There is a lot of yearning going on in Atonement, and not all of it is confined to the actors on the screen. The movie itself, adapted from the Ian McEwan novel, aches to be an Oscar-friendly romantic epic, even if its best moments are the more intimate, delicate drawing-room scenes. Keira Knightley, reteaming with her Pride & Prejudice director Joe Wright, stars as Cecilia Tallis, a wealthy young woman in 1935 England on the verge of admitting her love for the groundskeeper (James McAvoy).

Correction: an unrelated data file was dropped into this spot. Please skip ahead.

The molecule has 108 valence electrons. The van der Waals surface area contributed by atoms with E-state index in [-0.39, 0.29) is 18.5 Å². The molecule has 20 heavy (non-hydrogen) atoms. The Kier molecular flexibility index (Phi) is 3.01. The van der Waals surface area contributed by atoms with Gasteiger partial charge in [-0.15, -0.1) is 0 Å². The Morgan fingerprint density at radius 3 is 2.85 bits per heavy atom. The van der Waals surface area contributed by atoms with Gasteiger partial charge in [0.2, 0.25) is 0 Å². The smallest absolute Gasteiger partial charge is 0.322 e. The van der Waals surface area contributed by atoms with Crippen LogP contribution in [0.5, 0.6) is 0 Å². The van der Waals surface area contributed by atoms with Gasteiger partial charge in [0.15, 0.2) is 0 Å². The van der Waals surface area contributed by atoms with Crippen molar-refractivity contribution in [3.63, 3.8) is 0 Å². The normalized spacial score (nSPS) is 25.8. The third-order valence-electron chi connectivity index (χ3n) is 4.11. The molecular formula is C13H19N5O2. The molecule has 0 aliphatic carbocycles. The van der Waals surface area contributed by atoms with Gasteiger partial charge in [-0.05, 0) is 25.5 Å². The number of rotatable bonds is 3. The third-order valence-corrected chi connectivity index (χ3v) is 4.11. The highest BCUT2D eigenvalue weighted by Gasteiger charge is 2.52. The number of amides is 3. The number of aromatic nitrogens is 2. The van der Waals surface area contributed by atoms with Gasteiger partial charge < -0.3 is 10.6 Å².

A tragic misunderstanding involving Cecilia’s younger sister (a mesmerizing Saoirse Ronan) gets in the way however, as does, well, World War II.
Although Wright shows considerable skill – there is a bravura tracking shot through hundreds of English soldiers abandoned on the coast of France – something is lost the larger the movie becomes. Atonement may awe you, but it ultimately does so from a distance.